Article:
Department of Conservation and Natural Resources Secretary Cindy Adams Dunn and Department of Agriculture Secretary Russell Redding Thursday joined students from the Midd-West FFA Chapter planting trees along an unnamed waterway in Snyder County to protect and improve water quality.
"As we approach Earth Day on Saturday, it's a good time to think about the difference each of us can make protecting our land and water. Planting trees, especially along streams, helps improve the quality of our water nearby, and downstream," Dunn said. "Another benefit today is that the trees are being planted by students, raising awareness about of the role farming can play in conservation efforts for young people who are the farmers, teachers, government officials and community leaders of the future."
The trees are being planted on the 15-acre Midd-West School District Agricultural Education Center and are intended to buffer the waterway from any impacts from a nearby livestock barn on the property.
"Farmers are among the original stewards of our land and water resources, so it's appropriate that these young people who are studying agriculture as part of their education are learning good water and soil stewardship," said Redding. "With more than 33,000 active Pennsylvania's farms located in the Chesapeake Bay watershed, we must balance our commitment to a vibrant agricultural sector with our commitment to water quality."
The Midd-West FFA Chapter is a student-run leadership organization of 330 members enrolled in agricultural education courses at Midd-West High School.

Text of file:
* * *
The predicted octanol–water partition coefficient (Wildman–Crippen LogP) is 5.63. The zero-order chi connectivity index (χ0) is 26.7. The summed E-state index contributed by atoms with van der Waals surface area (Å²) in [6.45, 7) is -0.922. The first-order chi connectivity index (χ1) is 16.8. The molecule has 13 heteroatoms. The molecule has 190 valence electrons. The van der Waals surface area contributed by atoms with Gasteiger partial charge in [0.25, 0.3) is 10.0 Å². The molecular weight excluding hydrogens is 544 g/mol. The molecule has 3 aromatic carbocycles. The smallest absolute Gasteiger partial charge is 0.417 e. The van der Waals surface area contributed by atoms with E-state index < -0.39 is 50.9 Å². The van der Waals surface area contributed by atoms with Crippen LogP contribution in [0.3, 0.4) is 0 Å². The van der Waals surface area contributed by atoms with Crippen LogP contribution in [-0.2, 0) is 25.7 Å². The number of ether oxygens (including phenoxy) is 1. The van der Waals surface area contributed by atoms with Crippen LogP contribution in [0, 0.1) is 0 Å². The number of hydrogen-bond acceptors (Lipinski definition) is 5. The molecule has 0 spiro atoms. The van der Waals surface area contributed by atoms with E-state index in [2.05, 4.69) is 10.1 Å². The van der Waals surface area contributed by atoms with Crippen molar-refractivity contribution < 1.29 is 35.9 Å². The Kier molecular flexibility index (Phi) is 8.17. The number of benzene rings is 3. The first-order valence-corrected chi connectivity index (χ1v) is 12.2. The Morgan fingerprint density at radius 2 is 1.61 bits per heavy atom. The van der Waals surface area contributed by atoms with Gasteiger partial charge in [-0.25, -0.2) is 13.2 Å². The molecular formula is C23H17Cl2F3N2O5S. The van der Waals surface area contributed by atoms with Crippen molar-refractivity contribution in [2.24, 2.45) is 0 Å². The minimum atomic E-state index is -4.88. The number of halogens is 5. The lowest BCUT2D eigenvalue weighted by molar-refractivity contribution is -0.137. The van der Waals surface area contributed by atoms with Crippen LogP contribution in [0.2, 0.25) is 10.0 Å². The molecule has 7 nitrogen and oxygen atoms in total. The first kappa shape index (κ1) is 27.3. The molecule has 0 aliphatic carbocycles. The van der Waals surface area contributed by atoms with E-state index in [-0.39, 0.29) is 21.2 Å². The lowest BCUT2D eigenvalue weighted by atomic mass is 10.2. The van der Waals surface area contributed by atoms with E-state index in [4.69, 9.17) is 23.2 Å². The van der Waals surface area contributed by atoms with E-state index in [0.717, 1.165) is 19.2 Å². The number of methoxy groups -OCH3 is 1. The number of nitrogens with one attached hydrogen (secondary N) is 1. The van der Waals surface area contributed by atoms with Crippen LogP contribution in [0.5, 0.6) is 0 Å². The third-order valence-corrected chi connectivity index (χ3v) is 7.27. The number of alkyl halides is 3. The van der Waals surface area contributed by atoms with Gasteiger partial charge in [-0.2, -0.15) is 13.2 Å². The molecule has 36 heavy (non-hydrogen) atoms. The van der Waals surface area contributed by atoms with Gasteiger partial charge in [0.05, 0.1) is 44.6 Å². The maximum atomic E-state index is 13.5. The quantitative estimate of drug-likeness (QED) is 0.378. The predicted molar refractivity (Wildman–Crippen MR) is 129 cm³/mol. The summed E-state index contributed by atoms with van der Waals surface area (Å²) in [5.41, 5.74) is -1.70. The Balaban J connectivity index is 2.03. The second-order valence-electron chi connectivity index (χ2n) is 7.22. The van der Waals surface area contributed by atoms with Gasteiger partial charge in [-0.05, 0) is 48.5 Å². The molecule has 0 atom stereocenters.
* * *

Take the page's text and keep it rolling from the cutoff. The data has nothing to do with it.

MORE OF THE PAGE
"The agricultural education program at Midd-West High School is committed to providing the most authentic, yet sustainable learning environments for students," Agricultural Science Instructor David Bittner said. "This includes managing our fields, forests, and waterways just as agricultural producers do every day."
Dunn noted that DCNR Bureau of Forestry service foresters located in each of the 20 forest districts statewide can assist landowners with information about planting forest buffers.
Forest buffers along stream banks prevent sediments and nutrients from the land from entering the water, and provide shade to help keep water temperatures cooler for trout and other stream life.
DCNR's mission is connected to water conservation and quality through:
-- Protecting forested landscapes -- including woodlands, stream buffers and community trees – that serve as natural filters for pollutants entering waterways;
-- Rivers conservation;
-- Management of lakes, rivers, streams, beaches and shorelines for habitat and recreation;
Groundwater knowledge and role in water well drilling;
-- Managing resources to provide water-based recreation; and
-- Grants for green infrastructure in local parks and recreational facilities.
For more information, visit DCNR’s Stream Buffers webpage.
(Photo: Secretary Redding (left), Secretary Dunn (3rd from left) and the important people-- FFA students.)
Related Story:DCNR Leading Statewide Forest Buffer Planting Effort To Improve Water Quality